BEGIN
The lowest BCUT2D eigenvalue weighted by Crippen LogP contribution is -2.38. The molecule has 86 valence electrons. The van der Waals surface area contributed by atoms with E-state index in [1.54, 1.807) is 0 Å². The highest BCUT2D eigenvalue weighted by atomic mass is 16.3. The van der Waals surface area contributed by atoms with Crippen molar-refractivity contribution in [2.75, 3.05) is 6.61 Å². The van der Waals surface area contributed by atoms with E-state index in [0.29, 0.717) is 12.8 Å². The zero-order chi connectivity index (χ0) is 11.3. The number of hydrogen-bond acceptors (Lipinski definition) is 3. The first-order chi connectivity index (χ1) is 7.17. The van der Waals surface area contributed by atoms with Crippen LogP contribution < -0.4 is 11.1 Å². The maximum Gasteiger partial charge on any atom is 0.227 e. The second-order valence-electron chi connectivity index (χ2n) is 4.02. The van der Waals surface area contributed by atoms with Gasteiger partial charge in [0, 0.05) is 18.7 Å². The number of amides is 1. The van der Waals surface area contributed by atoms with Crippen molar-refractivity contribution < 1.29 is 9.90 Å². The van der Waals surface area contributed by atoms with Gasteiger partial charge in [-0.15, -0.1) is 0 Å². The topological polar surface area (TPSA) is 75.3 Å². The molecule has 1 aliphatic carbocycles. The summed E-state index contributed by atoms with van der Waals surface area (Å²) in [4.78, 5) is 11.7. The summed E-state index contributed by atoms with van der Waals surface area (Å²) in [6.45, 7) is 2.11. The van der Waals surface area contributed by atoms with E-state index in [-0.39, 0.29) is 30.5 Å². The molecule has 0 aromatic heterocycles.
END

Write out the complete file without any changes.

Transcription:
The lowest BCUT2D eigenvalue weighted by Crippen LogP contribution is -2.38. The molecule has 86 valence electrons. The van der Waals surface area contributed by atoms with E-state index in [1.54, 1.807) is 0 Å². The highest BCUT2D eigenvalue weighted by atomic mass is 16.3. The van der Waals surface area contributed by atoms with Crippen molar-refractivity contribution in [2.75, 3.05) is 6.61 Å². The van der Waals surface area contributed by atoms with E-state index in [0.29, 0.717) is 12.8 Å². The zero-order chi connectivity index (χ0) is 11.3. The number of hydrogen-bond acceptors (Lipinski definition) is 3. The first-order chi connectivity index (χ1) is 7.17. The van der Waals surface area contributed by atoms with Crippen LogP contribution < -0.4 is 11.1 Å². The maximum Gasteiger partial charge on any atom is 0.227 e. The second-order valence-electron chi connectivity index (χ2n) is 4.02. The van der Waals surface area contributed by atoms with Gasteiger partial charge in [0, 0.05) is 18.7 Å². The number of amides is 1. The van der Waals surface area contributed by atoms with Crippen molar-refractivity contribution < 1.29 is 9.90 Å². The van der Waals surface area contributed by atoms with Gasteiger partial charge in [-0.15, -0.1) is 0 Å². The topological polar surface area (TPSA) is 75.3 Å². The molecule has 1 aliphatic carbocycles. The summed E-state index contributed by atoms with van der Waals surface area (Å²) in [4.78, 5) is 11.7. The summed E-state index contributed by atoms with van der Waals surface area (Å²) in [6.45, 7) is 2.11. The van der Waals surface area contributed by atoms with E-state index in [-0.39, 0.29) is 30.5 Å². The molecule has 0 aromatic heterocycles.